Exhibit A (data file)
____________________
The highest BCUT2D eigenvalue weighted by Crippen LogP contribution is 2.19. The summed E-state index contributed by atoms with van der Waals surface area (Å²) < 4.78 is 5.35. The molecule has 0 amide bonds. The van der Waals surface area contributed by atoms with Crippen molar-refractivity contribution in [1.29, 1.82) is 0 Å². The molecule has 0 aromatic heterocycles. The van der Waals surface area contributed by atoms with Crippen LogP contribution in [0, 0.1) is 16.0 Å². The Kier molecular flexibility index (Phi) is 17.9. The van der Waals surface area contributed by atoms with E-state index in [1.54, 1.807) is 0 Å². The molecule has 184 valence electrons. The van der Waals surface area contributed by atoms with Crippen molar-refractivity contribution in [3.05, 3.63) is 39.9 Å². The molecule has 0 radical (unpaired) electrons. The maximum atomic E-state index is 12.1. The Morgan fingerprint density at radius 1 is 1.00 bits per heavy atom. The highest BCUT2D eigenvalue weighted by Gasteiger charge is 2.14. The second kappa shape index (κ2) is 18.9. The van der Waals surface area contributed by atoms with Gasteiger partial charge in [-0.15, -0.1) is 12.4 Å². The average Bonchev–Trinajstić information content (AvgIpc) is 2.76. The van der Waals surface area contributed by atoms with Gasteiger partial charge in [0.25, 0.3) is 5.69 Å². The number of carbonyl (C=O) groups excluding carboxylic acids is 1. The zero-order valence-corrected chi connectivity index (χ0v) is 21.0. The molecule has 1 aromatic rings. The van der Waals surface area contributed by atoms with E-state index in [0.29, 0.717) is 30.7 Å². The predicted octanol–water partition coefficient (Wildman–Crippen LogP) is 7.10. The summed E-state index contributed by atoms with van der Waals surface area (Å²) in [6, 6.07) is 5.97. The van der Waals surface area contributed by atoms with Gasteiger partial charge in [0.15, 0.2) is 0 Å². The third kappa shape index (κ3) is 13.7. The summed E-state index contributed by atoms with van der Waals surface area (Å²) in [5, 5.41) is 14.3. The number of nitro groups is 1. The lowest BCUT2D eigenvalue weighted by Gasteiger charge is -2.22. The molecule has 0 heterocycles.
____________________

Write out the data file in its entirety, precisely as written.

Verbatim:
The highest BCUT2D eigenvalue weighted by Crippen LogP contribution is 2.19. The summed E-state index contributed by atoms with van der Waals surface area (Å²) < 4.78 is 5.35. The molecule has 0 amide bonds. The van der Waals surface area contributed by atoms with Crippen molar-refractivity contribution in [1.29, 1.82) is 0 Å². The molecule has 0 aromatic heterocycles. The van der Waals surface area contributed by atoms with Crippen LogP contribution in [0, 0.1) is 16.0 Å². The Kier molecular flexibility index (Phi) is 17.9. The van der Waals surface area contributed by atoms with E-state index in [1.54, 1.807) is 0 Å². The molecule has 184 valence electrons. The van der Waals surface area contributed by atoms with Crippen molar-refractivity contribution in [3.05, 3.63) is 39.9 Å². The molecule has 0 radical (unpaired) electrons. The maximum atomic E-state index is 12.1. The Morgan fingerprint density at radius 1 is 1.00 bits per heavy atom. The highest BCUT2D eigenvalue weighted by Gasteiger charge is 2.14. The second kappa shape index (κ2) is 18.9. The van der Waals surface area contributed by atoms with Gasteiger partial charge in [-0.15, -0.1) is 12.4 Å². The average Bonchev–Trinajstić information content (AvgIpc) is 2.76. The van der Waals surface area contributed by atoms with Gasteiger partial charge in [0.25, 0.3) is 5.69 Å². The number of carbonyl (C=O) groups excluding carboxylic acids is 1. The zero-order valence-corrected chi connectivity index (χ0v) is 21.0. The molecule has 1 aromatic rings. The van der Waals surface area contributed by atoms with E-state index in [0.29, 0.717) is 30.7 Å². The predicted octanol–water partition coefficient (Wildman–Crippen LogP) is 7.10. The summed E-state index contributed by atoms with van der Waals surface area (Å²) in [6, 6.07) is 5.97. The van der Waals surface area contributed by atoms with Gasteiger partial charge in [0.15, 0.2) is 0 Å². The third kappa shape index (κ3) is 13.7. The summed E-state index contributed by atoms with van der Waals surface area (Å²) in [5, 5.41) is 14.3. The number of nitro groups is 1. The lowest BCUT2D eigenvalue weighted by Gasteiger charge is -2.22. The molecule has 0 heterocycles.